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J Matern Fetal Neonatal Med. 2011 Jan;24(1):65-72. doi: 10.3109/14767051003710276. Epub 2010 Mar 30.

Manual rotation to reduce caesarean delivery in persistent occiput posterior or transverse position.

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Division of Maternal Fetal Medicine, Department of Obstetrics, Gynecology and Reproductive Sciences, Center for Clinical and Policy Perinatal Research, University of California, San Francisco, CA 94143-0705, USA.



To examine mode of delivery and perinatal outcomes in women with occiput posterior (OP) or transverse (OT) position in the second stage of labour with a trial of manual rotation compared to expectant management.


A retrospective cohort study was designed to examine mode of delivery and perinatal morbidity in women who underwent a trial of manual rotation (n = 731) compared to expectant management (n = 2527) during the second stage of labour with the fetus in OP/OT position. Chi-square test was used to compare categorical outcomes and multivariable logistic regression models were used to control for potential confounders.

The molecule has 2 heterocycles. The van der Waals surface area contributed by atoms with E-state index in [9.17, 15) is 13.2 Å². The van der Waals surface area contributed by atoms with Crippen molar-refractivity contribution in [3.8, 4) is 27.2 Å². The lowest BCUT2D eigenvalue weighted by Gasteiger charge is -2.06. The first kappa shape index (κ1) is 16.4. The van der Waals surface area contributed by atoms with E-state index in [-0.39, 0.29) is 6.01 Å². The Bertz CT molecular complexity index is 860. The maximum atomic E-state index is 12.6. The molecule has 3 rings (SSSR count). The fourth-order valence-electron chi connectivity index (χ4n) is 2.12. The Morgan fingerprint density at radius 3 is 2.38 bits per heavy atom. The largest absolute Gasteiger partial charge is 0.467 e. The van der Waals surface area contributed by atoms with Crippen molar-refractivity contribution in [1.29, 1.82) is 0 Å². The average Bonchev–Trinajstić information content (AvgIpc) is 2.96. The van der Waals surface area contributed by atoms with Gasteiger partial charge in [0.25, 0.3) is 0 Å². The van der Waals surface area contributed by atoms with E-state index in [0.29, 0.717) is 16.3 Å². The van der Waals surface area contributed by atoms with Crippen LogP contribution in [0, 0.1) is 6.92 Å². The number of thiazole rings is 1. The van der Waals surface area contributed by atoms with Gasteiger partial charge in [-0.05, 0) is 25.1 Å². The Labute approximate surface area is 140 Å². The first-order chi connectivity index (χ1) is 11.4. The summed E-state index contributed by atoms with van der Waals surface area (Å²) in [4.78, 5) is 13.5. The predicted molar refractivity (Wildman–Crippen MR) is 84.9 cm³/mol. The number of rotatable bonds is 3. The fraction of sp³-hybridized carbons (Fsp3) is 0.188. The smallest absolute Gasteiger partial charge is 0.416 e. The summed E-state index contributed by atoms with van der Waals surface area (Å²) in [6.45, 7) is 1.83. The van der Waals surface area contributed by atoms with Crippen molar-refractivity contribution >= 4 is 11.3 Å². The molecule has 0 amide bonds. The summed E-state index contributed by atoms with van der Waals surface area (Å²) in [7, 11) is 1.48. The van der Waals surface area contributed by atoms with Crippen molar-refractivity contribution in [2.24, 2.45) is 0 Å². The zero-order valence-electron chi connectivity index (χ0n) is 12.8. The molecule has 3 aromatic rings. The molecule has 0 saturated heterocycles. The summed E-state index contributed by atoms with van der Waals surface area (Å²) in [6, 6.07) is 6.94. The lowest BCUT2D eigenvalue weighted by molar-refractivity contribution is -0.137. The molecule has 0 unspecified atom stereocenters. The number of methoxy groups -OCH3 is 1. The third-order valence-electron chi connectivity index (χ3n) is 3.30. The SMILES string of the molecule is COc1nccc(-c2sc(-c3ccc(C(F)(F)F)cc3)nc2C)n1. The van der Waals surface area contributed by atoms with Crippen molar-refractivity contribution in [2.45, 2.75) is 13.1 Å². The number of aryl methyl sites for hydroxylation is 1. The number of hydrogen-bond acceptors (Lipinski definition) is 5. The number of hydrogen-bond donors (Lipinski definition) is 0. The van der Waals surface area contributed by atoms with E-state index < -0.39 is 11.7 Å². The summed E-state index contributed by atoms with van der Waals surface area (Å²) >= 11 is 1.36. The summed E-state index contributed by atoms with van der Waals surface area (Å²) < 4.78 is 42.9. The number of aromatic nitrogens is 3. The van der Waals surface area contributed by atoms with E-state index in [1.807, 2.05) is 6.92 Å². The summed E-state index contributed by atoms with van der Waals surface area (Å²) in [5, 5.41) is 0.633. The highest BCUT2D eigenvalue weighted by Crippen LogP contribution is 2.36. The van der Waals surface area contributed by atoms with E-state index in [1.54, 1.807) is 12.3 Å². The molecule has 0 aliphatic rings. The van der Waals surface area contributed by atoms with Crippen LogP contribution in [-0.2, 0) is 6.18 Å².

Compared to expectant management, women with manual rotation were less likely to have: caesarean delivery (CD) [adjusted odds ratio (aOR) 0.12; 95% confidence interval (CI) 0.09-0.16], severe perineal laceration [aOR 0.64; (0.47-0.88)], postpartum haemorrhage [aOR 0.75; (0.62-0.98)], and chorioamnionitis [aOR 0.68; (0.50-0.92)]. The number of rotations attempted to avert one CD was 4. In contrast, women who had a trial of rotation had an increased risk of cervical laceration [aOR 2.46; (1.1-5.4)].


Compared with expectant management, a trial of manual rotation with persistent fetal OP/OT position is associated with a reduction in CD and adverse maternal outcomes.

[Indexed for MEDLINE]

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